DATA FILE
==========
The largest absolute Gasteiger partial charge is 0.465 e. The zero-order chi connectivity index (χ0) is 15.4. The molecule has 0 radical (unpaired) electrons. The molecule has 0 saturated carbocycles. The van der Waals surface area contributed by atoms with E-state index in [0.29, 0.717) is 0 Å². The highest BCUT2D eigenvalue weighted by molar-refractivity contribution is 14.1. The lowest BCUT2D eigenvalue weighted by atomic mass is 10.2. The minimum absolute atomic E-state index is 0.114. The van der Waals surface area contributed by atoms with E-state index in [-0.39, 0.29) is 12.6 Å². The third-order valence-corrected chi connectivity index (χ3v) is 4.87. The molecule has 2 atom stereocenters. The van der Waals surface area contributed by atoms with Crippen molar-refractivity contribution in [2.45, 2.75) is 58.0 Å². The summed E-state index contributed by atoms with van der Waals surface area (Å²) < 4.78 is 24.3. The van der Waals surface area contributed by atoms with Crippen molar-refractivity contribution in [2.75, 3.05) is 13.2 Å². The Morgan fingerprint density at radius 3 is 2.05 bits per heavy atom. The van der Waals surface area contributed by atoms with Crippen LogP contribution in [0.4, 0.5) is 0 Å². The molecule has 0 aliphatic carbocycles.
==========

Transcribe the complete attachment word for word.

The largest absolute Gasteiger partial charge is 0.465 e. The zero-order chi connectivity index (χ0) is 15.4. The molecule has 0 radical (unpaired) electrons. The molecule has 0 saturated carbocycles. The van der Waals surface area contributed by atoms with E-state index in [0.29, 0.717) is 0 Å². The highest BCUT2D eigenvalue weighted by molar-refractivity contribution is 14.1. The lowest BCUT2D eigenvalue weighted by atomic mass is 10.2. The minimum absolute atomic E-state index is 0.114. The van der Waals surface area contributed by atoms with E-state index in [-0.39, 0.29) is 12.6 Å². The third-order valence-corrected chi connectivity index (χ3v) is 4.87. The molecule has 2 atom stereocenters. The van der Waals surface area contributed by atoms with Crippen molar-refractivity contribution in [2.45, 2.75) is 58.0 Å². The summed E-state index contributed by atoms with van der Waals surface area (Å²) < 4.78 is 24.3. The van der Waals surface area contributed by atoms with Crippen molar-refractivity contribution in [2.75, 3.05) is 13.2 Å². The Morgan fingerprint density at radius 3 is 2.05 bits per heavy atom. The van der Waals surface area contributed by atoms with Crippen LogP contribution in [0.4, 0.5) is 0 Å². The molecule has 0 aliphatic carbocycles.